One word of warning though – ensure your accent (thanks again Wigan!) isn’t hampering your chosen guest’s ability to understand you – we have in our collection a treasured signed glossy photo of Darth Vader (Dave Prowse aka The Green Cross Code Man for those old enough to remember) lovingly personalised to the ‘Thatchers’ - whoever they are! Being 'socially inept' (apparently!) we all stood round and allowed him to continue then smiled and thanked him for his time!
Halfway through a recent repeat of a 1980’s Top of the Pops I was hit by a bolt of reality. What a decade the 80’s had been for us – both still at high school as it started and newly married as it finished – ten years which saw us finish the education system, start jobs (not careers for either of us!) meet, fall in love and marry – booking our wedding reception after a lively night out with friends must have come as quite a shock for both our parents! Ten years which probably had the most lifestyle changes for the both of us against the backdrop of a very interesting decade of music!
Top of the Pops, just in case you don’t remember it, was the music programme on television from the mid sixties to the mid 90’s. In a time of just three television channels (yes, that’s right, just three tv channels and no Netflix, YouTube or amazon!) it regularly attracted audiences of over 15 million people and was essential viewing on a Thursday night for lots of the population – teenagers for the music, dads for Pans People (go YouTube them you’ll see why!). Cancelled due to dwindling audiences the legend of Top of the Pops has never really died - you can still find repeats and compilations on several satellite channels. BBC4 show complete episodes each Friday night and twitter goes nuts with user after user tweeting along with the acts resulting in #totp being the top trending hashtag every week.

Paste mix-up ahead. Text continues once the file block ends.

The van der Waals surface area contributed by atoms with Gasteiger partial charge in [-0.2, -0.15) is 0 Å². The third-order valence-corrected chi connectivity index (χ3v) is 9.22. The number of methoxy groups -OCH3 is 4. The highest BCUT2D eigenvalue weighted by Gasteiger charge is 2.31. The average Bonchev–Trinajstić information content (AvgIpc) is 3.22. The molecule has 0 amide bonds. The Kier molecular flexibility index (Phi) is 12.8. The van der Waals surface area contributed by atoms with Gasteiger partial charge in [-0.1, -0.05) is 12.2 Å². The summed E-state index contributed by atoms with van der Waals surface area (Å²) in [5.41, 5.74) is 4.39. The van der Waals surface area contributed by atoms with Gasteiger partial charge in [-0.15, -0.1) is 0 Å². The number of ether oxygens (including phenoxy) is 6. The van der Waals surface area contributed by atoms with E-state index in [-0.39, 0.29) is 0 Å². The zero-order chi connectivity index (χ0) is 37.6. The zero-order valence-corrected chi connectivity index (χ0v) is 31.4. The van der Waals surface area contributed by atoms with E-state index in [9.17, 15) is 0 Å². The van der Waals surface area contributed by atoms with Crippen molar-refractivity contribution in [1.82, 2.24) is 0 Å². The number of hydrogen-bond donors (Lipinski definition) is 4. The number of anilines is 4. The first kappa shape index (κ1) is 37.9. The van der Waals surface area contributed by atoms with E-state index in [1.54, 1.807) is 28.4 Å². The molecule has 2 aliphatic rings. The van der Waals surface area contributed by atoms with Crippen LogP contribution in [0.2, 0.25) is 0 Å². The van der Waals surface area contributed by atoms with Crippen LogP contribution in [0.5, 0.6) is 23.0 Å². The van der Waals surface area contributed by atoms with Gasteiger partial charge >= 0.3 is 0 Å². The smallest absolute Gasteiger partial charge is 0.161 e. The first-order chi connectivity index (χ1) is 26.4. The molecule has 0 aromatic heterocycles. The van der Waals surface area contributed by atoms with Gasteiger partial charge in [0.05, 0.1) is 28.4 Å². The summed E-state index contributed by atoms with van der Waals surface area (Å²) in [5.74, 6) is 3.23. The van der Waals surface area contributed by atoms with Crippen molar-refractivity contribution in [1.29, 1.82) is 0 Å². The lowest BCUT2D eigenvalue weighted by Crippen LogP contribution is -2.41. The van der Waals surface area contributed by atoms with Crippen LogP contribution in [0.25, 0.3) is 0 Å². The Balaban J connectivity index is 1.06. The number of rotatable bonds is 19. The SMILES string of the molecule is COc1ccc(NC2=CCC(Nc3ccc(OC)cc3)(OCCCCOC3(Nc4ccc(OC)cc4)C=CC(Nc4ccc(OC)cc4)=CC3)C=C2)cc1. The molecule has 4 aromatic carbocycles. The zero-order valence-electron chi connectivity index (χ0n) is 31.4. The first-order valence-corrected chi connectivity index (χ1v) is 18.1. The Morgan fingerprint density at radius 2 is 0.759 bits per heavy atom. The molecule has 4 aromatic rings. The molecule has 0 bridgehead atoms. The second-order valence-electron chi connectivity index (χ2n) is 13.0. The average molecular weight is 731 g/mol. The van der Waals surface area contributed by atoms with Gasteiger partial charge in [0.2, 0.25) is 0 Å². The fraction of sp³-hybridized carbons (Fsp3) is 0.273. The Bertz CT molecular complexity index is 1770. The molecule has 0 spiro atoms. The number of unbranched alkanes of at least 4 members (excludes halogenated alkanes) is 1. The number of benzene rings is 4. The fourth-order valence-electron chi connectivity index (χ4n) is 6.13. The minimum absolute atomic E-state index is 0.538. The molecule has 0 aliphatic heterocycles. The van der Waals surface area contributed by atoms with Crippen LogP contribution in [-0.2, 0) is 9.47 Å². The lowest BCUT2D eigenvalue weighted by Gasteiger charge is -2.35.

Living in Wigan, music is a big part of the life of the town from George Formby and his ukele to Kajagoogoo and Richard Ashcroft’s Verve (hardly compares to Manchester does it?). What the town is and always has been famous for is its nightlife. Even if you never visited I bet you have heard of Wigan Casino – home of Northern Soul with all nighters every week and its very own dance style - still remembered and celebrated to this day with regular events. King Street in the 80’s was rumoured to have the most number of nightclubs on one street which people travelled far and wide to visit. Home of the legendary Maximes – rock night Friday – and the one and only Wigan Pier where I spent most of my weekends making sure we arrived in time for happy hour then dancing the night away with friends and finishing the night in the chippy.